The world has set a collective goal of universal access to basic sanitation services by 2030. But how can this be achieved? Under the Millennium Development Goals (MDGs), from 2000 to 2015, the target for rural sanitation programmes was simply to halve the number of people without access to improved sanitation.
Now, the Sustainable Development Goals (SDGs) are more ambitious and nuanced, aiming for universal access but with specific reference to ending open defecation, moving up the sanitation service ladder, and improving equity and inclusion.
This step change has prompted practitioners to examine whether they have the right tools and approaches to achieve the SDG targets on sanitation – particularly given the moderate progress during the MDG period and the persistent concerns about scalability, equity and sustainability. A range of approaches are now being used to achieve the same ultimate goal: improving the sanitary conditions of communities.
The approaches differ in the ‘how to’: some focus on changing individual behaviours, some on collective change, with motivators ranging from generating awareness to building a stronger market. Some organisations and governments have mandated an approach for use in wide geographical areas, across different contexts and needs.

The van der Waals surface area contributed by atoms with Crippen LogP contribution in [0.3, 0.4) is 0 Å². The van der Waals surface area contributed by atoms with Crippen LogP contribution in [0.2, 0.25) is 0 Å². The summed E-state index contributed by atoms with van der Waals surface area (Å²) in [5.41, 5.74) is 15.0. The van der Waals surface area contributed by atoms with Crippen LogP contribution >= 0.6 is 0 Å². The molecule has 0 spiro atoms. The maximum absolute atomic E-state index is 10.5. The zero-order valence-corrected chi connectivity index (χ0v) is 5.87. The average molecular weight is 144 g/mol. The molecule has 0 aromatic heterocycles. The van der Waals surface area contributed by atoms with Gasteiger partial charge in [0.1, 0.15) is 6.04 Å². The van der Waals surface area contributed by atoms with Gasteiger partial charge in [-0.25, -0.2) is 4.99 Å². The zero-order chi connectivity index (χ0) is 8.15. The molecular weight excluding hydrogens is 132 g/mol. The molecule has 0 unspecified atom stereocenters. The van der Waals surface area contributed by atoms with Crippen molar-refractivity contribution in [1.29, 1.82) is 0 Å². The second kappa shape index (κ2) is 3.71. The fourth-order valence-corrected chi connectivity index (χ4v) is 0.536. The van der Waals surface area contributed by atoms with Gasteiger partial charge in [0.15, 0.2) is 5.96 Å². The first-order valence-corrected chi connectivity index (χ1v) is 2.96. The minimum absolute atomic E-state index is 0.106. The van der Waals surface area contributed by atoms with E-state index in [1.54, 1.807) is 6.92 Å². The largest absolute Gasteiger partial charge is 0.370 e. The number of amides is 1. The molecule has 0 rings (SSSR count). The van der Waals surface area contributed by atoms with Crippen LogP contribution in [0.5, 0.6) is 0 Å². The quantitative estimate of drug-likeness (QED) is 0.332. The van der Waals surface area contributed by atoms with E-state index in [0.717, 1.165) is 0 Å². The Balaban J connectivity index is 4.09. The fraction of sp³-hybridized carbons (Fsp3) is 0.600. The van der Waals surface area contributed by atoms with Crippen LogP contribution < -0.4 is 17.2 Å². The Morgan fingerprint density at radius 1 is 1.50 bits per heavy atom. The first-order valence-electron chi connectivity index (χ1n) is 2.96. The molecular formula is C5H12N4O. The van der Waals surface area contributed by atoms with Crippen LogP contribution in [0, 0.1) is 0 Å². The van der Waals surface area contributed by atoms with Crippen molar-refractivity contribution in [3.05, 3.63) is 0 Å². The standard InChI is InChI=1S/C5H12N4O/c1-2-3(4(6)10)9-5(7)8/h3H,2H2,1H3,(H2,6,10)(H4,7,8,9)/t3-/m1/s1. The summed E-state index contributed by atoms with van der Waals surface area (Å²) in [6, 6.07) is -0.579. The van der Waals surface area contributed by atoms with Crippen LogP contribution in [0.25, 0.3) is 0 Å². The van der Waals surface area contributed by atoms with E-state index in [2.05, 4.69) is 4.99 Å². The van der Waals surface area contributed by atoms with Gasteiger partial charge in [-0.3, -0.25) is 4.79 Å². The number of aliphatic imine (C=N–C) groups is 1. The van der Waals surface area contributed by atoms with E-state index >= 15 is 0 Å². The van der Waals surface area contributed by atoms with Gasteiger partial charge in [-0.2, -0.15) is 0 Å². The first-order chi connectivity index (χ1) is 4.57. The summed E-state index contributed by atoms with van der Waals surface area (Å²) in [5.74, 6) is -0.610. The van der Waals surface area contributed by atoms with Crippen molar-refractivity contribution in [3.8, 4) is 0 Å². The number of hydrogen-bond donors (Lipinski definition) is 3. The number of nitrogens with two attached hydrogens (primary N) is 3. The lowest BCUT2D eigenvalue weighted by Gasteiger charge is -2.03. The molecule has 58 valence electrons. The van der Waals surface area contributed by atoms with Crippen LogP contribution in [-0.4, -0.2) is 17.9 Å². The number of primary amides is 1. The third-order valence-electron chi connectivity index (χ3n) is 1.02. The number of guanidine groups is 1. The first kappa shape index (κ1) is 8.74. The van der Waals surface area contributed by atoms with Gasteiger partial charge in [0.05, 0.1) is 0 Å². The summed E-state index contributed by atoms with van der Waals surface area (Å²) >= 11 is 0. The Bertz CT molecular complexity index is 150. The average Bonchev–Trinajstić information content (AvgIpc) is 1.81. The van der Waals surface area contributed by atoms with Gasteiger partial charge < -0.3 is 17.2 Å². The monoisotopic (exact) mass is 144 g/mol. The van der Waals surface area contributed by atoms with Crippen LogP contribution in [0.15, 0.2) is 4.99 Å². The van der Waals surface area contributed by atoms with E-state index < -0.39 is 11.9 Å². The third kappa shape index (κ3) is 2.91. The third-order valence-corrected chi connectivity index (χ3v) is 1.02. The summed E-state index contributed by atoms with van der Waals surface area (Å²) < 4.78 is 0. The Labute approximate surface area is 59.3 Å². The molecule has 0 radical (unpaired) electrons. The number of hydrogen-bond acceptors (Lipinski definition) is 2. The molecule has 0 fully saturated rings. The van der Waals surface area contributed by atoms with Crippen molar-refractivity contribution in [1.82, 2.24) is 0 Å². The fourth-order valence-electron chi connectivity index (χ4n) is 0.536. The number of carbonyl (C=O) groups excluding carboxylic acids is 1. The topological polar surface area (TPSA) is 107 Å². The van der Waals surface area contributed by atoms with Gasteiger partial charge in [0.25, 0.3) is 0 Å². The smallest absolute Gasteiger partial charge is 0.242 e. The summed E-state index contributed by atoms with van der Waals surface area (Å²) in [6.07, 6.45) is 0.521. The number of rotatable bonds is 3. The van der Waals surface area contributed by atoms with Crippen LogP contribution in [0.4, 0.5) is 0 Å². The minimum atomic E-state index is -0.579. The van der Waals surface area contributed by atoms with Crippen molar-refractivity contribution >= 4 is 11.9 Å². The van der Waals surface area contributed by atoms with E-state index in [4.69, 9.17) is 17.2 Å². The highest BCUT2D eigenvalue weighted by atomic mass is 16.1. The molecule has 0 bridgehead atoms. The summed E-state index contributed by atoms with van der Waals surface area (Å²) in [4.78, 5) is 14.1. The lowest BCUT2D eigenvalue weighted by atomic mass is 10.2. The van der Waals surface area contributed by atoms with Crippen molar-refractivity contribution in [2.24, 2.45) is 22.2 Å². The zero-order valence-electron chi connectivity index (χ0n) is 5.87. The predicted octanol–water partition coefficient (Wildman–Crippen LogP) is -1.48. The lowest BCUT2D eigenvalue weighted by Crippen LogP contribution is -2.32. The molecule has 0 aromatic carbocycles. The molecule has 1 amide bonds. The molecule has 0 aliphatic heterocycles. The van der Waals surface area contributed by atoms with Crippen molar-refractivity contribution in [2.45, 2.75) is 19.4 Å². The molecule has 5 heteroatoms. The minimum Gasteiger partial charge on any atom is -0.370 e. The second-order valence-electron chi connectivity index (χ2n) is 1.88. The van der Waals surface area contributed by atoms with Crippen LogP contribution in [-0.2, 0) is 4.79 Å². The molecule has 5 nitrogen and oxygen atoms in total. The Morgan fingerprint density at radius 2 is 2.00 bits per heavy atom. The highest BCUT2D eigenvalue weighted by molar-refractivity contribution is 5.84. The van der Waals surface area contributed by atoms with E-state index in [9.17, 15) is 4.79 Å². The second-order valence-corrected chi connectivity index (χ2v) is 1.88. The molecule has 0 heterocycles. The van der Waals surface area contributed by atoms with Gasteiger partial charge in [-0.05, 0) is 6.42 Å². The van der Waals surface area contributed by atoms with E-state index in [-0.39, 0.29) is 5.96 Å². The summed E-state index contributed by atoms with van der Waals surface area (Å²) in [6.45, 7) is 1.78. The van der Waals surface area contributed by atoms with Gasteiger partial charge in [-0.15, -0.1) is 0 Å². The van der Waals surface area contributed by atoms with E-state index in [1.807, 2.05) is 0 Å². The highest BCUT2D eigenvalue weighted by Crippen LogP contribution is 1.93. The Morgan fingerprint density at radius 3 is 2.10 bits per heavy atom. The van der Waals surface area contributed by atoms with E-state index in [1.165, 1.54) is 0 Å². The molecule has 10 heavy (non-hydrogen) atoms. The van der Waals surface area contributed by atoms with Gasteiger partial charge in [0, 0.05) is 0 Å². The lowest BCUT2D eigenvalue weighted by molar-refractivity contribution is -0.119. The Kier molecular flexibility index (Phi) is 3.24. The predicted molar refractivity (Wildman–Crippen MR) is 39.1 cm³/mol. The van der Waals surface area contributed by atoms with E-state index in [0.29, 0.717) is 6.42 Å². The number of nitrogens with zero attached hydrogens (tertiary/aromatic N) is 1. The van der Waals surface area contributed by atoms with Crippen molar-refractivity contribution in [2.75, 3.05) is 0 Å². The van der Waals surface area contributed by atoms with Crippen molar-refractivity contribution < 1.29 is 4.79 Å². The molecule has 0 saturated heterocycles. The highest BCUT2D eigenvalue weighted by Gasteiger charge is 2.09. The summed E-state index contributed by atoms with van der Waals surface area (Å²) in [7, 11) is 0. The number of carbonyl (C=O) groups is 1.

Pushing for strict adherence to principles and protocols has sometimes resulted in hesitation to adapt, modify or innovate, and a lack of adequate documentation of ‘blended’ and ’unorthodox’ approaches. In the process, the ’how’ and ‘why’ behind successes and failures has been obscured, preventing a shift towards more flexible, context-appropriate and context-responsive rural sanitation programming.
In response, WaterAid, UNICEF and Plan International have developed guidance for designing context-responsive rural sanitation programmes. As a first step, they commissioned the Water Institute at the University of North Carolina at Chapel Hill to map and analyse the main rural sanitation approaches, and compare their core attributes and activities. This aimed to provide a common basis for future discussions and analysis.
This discussion brief summarises what WaterAid, UNICEF and Plan International deem to be the highlights from the report produced by the Water Institute, and presents the elements we will take forward as we develop programme guidance.